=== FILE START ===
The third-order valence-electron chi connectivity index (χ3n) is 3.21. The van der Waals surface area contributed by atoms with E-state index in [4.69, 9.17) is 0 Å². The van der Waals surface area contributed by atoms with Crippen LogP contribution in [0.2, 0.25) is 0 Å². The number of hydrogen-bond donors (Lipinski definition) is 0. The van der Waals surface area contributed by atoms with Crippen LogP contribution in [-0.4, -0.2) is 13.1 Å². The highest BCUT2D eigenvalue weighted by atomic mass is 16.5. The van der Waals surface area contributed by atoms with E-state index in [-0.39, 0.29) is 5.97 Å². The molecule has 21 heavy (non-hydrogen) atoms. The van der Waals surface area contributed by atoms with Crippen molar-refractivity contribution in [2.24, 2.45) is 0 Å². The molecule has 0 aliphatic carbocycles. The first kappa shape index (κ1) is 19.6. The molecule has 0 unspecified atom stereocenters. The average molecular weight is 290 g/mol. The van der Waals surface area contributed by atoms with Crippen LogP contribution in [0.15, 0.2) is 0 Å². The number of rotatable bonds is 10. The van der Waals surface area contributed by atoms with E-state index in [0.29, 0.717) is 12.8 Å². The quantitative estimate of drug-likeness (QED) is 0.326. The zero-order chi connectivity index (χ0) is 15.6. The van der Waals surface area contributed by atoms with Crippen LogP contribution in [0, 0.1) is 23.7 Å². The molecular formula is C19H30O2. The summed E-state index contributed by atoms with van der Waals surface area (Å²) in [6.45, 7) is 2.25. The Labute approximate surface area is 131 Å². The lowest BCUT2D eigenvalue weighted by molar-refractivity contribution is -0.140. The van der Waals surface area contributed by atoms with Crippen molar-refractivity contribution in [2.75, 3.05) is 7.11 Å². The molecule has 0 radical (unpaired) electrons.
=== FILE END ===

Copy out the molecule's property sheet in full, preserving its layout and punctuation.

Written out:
The third-order valence-electron chi connectivity index (χ3n) is 3.21. The van der Waals surface area contributed by atoms with E-state index in [4.69, 9.17) is 0 Å². The van der Waals surface area contributed by atoms with Crippen LogP contribution in [0.2, 0.25) is 0 Å². The number of hydrogen-bond donors (Lipinski definition) is 0. The van der Waals surface area contributed by atoms with Crippen LogP contribution in [-0.4, -0.2) is 13.1 Å². The highest BCUT2D eigenvalue weighted by atomic mass is 16.5. The van der Waals surface area contributed by atoms with E-state index in [-0.39, 0.29) is 5.97 Å². The molecule has 21 heavy (non-hydrogen) atoms. The van der Waals surface area contributed by atoms with Crippen molar-refractivity contribution in [2.24, 2.45) is 0 Å². The molecule has 0 aliphatic carbocycles. The first kappa shape index (κ1) is 19.6. The molecule has 0 unspecified atom stereocenters. The average molecular weight is 290 g/mol. The van der Waals surface area contributed by atoms with Crippen LogP contribution in [0.15, 0.2) is 0 Å². The number of rotatable bonds is 10. The van der Waals surface area contributed by atoms with E-state index in [0.29, 0.717) is 12.8 Å². The quantitative estimate of drug-likeness (QED) is 0.326. The zero-order chi connectivity index (χ0) is 15.6. The van der Waals surface area contributed by atoms with Crippen LogP contribution in [0, 0.1) is 23.7 Å². The molecular formula is C19H30O2. The summed E-state index contributed by atoms with van der Waals surface area (Å²) in [6.45, 7) is 2.25. The Labute approximate surface area is 131 Å². The lowest BCUT2D eigenvalue weighted by molar-refractivity contribution is -0.140. The van der Waals surface area contributed by atoms with Crippen molar-refractivity contribution in [2.75, 3.05) is 7.11 Å². The molecule has 0 radical (unpaired) electrons.